Water bombers spray retardant over forest fire that erupted in Lake Country last summer. (Black Press files)

Water bombers spray retardant over forest fire that erupted in Lake Country last summer. (Black Press files)

Pitt Meadows chief joins forest fire fight

Don Jolley protecting buildings in Northern B.C.

Pitt Meadows Fire Chief Don Jolley is in northern B.C. helping with the provincial forest fire emergency.

The province declared a state of emergency on Wednesday, with 560 wildfires burning across B.C. as of Aug. 14.

There have been 29 evacuation orders to relocate more than 3,000 people in harm’s way, and another 48 evacuation alerts that have another 19,000 people ready to move.

Jolley is working for the Office of the Fire Commissioner as regional command staff, and was stationed in the north – first in Fort St. James, northwest of Prince George, then moved to the Fraser Lake area, which is further west. He is overseeing structural fire protection.

Pitt Meadows assistant chief Mike Larsson said such deployments are typically made before fire spreads to the area.

He said these deployments are a good experience for a firefighter.

“And you’re answering the call when the province is in need.”

Last summer, Pitt Meadows sent a crew of four firefighters, as well as Jolley to battle forest fires in the Interior.

More than 3,372 firefighters are working around B.C., including 436 personnel from other provinces, Parks Canada, Australia, Mexico and New Zealand.

On Monday, federal Public Safety Minister Ralph Goodale said Ottawa would send 200 Canadian Forces troops to help fight fires.

Including this year, there have been four total states of emergency issued due to wildfires: 1996, 2003, 2017 and 2018.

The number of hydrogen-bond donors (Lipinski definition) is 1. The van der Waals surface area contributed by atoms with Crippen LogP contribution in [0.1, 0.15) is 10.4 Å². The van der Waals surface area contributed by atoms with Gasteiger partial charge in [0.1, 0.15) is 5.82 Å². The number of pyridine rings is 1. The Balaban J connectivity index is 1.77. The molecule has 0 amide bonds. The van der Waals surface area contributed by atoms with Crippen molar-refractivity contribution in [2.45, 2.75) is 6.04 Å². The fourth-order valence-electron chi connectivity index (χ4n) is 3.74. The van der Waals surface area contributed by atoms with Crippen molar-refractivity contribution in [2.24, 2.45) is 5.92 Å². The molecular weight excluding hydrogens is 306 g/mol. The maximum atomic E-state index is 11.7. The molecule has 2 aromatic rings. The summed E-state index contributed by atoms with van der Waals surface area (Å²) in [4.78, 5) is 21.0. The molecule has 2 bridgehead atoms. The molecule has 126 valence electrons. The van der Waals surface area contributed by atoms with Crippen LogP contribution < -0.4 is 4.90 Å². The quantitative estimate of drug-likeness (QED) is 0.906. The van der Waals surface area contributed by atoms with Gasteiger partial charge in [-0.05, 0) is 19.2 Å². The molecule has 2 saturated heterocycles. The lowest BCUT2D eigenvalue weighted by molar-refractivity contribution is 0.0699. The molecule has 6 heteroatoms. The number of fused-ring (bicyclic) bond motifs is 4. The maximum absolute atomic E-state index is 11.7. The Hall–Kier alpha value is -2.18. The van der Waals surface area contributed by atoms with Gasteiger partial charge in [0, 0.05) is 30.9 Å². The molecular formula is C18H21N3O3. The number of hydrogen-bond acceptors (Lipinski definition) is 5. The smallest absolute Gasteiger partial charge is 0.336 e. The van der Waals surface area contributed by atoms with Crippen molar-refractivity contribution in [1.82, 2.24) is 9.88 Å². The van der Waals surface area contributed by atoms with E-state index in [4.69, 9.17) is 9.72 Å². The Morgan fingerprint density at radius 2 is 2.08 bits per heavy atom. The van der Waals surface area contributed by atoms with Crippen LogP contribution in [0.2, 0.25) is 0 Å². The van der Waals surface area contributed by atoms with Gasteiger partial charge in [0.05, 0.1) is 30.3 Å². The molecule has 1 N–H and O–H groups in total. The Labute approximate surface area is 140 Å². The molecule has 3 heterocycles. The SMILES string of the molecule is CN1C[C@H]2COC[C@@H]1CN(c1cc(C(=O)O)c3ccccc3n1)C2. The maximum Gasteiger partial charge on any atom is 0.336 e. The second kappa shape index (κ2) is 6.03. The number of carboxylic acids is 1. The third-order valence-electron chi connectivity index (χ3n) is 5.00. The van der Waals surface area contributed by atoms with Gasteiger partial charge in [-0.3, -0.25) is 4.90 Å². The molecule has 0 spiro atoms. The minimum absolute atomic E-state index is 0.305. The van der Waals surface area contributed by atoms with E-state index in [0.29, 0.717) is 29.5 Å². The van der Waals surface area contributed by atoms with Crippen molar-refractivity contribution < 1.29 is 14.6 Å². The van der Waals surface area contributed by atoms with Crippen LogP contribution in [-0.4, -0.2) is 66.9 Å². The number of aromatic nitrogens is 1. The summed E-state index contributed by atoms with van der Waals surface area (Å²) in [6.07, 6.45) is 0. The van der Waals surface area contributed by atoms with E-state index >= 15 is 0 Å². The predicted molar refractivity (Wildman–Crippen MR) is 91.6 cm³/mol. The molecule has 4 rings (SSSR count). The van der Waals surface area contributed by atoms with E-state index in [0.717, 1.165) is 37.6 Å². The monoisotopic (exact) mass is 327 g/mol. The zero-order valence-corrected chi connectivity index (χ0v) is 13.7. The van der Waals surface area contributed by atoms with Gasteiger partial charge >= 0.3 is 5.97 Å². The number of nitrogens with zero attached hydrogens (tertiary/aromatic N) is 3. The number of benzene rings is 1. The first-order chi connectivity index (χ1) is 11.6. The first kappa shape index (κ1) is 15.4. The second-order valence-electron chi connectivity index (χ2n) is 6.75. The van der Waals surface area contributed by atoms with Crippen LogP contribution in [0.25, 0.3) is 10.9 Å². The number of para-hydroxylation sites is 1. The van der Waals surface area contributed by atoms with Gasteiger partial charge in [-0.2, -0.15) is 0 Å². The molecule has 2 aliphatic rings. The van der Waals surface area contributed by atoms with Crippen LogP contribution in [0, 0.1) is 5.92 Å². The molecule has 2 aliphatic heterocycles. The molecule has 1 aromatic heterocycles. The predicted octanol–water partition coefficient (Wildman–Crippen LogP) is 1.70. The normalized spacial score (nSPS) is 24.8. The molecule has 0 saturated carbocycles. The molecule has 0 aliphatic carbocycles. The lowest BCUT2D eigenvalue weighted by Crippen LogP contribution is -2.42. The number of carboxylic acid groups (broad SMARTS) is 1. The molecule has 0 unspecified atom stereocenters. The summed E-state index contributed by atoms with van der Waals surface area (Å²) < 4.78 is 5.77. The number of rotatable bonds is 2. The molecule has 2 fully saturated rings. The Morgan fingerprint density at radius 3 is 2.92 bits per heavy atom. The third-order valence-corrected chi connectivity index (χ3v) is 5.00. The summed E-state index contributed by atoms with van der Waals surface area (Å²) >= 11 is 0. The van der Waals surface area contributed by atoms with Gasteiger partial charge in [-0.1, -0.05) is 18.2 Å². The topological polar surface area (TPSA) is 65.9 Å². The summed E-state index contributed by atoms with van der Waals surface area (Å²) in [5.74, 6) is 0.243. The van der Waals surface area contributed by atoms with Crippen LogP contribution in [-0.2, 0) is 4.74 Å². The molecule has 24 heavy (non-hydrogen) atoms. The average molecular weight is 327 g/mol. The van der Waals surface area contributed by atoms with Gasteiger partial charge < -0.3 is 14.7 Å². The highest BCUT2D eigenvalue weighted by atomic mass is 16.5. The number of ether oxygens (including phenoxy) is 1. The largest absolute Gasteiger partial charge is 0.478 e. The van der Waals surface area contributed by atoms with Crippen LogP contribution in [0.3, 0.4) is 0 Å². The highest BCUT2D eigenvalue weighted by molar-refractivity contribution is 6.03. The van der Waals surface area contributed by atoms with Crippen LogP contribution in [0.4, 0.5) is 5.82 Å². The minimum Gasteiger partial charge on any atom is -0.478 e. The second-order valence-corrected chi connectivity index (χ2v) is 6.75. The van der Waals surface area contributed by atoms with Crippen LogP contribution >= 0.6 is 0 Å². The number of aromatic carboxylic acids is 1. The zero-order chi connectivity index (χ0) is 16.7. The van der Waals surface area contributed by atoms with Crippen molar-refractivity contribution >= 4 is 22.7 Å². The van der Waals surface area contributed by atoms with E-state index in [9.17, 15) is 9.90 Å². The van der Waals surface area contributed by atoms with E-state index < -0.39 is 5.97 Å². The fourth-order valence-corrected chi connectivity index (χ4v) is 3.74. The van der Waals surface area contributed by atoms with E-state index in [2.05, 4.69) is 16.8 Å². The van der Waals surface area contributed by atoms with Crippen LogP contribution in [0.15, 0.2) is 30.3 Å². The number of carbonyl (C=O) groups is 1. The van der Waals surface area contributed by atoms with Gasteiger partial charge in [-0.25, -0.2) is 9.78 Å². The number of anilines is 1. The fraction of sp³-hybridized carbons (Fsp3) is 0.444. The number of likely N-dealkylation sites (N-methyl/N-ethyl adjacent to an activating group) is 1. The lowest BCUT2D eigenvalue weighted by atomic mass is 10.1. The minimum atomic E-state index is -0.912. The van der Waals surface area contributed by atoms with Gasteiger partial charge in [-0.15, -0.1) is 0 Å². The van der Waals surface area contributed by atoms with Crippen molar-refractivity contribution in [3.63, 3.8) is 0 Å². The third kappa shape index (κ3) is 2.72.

Since, B.C. Wildfire chief fire information officer Kevin Skrepnek said $214 million has been spent to fight 1,821 fires that have burned up 381,000 hectares of B.C. forests.

That’s $118 million less than this time last year, Skrepnek noted.

The fires show no signs of abating, the province noted, as the forecast calls for hot and dry weather, as well as lightning, for much of B.C.

The state of emergency will last for 14 days, at which time it can be renewed. It gives authorities extra powers to help deal with the crisis.

“Public safety is always our first priority and, as wildfire activity is expected to increase, this is a progressive step in our wildfire response to make sure British Columbia has access to any and all resources necessary,” said B.C. Public Safety Minister Mike Farnworth in a release.

“Taking this step will further ensure we can protect the public, property and infrastructure, and assist with firefighting efforts.”

– with files from Katya Slepian


(files)                                Pitt Meadows Fire Chief Don Jolley.

(files) Pitt Meadows Fire Chief Don Jolley.